2. maintain the signed paper copy of the document for one year after final disposition of the case.

LR 15.1 Motions to Amend   

  1. When Filed on Paper. When a party files a motion for leave to file an amended pleading that, if leave is granted, will be filed on paper, the party must attach a copy of the proposed amended pleading as an exhibit to the motion. The party must also submit with the motion an original and a judge's copy of the proposed pleading. The original and judge's copy must neither be physically attached to the motion nor made exhibits to the motion. The original of the proposed pleading must contain the original signature of the signing attorney. If leave is granted, the clerk will file the original of the amended pleading.
  2. When Filed by Electronic Means. When a party files by electronic means a motion for leave to file an amended pleading, the party must attach the proposed amended pleading to the motion as an exhibit. If leave is granted, the amended pleading will be deemed filed as of the date of the order granting leave, or as otherwise specified by the presiding judge, and the clerk will file a copy of the amended pleading.

LR 16.1 Exemptions from Pretrial Scheduling and Management   

The following categories of cases are exempt from the scheduling and planning requirements of Fed. R. Civ. P. 16(b):

  1. actions for social security benefits, including appeals from decisions of the Secretary of Health and Human Services, and black lung cases subject to LR 9.1;
  2. prisoner civil rights complaints filed pursuant to 42 U.S.C. § 1981 et seq.;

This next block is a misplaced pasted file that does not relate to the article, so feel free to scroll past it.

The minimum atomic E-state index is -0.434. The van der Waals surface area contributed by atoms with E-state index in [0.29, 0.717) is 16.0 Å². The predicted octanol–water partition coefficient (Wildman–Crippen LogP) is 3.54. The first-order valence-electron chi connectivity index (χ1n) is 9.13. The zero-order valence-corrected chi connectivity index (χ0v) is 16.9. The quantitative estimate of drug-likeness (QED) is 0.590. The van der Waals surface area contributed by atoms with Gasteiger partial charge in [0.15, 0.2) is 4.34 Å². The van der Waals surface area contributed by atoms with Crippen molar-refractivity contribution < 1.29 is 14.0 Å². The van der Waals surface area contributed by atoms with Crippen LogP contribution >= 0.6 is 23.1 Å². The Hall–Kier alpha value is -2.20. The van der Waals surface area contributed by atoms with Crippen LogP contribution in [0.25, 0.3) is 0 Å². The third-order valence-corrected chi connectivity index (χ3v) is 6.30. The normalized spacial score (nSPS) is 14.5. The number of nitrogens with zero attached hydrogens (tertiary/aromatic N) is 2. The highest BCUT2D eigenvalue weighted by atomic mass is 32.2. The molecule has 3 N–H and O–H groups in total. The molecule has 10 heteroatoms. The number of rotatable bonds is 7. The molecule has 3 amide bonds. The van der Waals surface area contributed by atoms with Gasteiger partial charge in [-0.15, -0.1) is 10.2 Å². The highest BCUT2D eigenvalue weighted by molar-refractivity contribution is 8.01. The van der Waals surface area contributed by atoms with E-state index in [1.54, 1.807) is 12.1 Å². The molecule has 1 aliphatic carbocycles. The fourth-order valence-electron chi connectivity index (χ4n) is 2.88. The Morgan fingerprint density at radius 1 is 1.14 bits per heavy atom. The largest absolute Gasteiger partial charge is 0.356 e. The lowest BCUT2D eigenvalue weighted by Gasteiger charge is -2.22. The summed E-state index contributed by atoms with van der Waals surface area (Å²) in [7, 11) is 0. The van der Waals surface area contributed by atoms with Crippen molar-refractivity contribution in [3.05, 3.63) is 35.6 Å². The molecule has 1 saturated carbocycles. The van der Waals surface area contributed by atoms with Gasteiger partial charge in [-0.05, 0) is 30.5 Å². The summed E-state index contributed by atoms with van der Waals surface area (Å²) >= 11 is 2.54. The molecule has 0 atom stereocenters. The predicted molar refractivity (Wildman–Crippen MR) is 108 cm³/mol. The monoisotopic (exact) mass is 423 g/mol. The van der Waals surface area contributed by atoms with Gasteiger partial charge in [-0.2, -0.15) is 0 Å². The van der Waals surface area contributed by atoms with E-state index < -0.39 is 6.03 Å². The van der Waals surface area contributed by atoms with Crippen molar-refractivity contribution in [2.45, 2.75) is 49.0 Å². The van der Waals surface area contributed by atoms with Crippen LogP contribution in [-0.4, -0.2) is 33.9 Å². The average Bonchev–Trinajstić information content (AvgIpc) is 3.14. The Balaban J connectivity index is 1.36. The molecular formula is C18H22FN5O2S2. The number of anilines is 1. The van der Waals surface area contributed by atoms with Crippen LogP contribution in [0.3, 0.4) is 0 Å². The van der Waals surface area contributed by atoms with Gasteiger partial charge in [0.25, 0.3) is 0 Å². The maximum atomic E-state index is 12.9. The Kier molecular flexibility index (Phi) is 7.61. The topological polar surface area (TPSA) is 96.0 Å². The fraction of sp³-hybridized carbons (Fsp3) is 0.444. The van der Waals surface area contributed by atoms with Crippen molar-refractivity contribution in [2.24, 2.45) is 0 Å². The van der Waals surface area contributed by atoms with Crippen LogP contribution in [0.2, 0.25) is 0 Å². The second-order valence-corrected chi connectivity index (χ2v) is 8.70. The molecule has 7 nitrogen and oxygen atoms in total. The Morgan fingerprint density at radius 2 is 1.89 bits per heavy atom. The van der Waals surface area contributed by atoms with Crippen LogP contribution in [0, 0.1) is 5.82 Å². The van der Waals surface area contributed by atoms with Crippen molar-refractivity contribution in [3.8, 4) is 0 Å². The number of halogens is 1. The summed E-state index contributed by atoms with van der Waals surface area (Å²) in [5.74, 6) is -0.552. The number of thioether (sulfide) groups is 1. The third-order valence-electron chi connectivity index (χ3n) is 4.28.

3. forfeiture actions;
  4. cases filed by the United States Attorney for collection of promissory notes payable to the United States or any government agency;
  5. bankruptcy appeals;
  6. cases involving pro se plaintiffs;
  7. habeas corpus complaints filed pursuant to 28 U.S.C. § 2254 or § 2255;
  8. petitions for enforcement of an Internal Revenue Service summons;
  9. actions for review of the administrative action of any federal agency; and
  10. all cases not reported by the clerk for statistical purposes as filed cases.

LR 16.2 Authority of Magistrate Judges as to Scheduling Orders   

Unless the presiding judge otherwise directs, a magistrate judge shall have the authority under Fed. R. Civ. P. 16(b) to enter and modify scheduling orders.

LR 16.3 Settlement

  1. Settlement Negotiations. Parties in a civil action must make good-faith efforts to settle. Settlement negotiations must begin at the earliest possible time, well in advance of any pretrial conference.
  2. Settlement Conferences. A judge will be available for settlement discussions. In nonjury cases the presiding judge will not discuss settlement figures unless requested to do so by all concerned parties.

LR 16.4 Pretrial Order   

Unless otherwise directed by the presiding judge, a pretrial order must be submitted to the presiding judge at least 14 days before the scheduled date for trial. All attorneys are responsible for preparing the pretrial order, which must contain the following: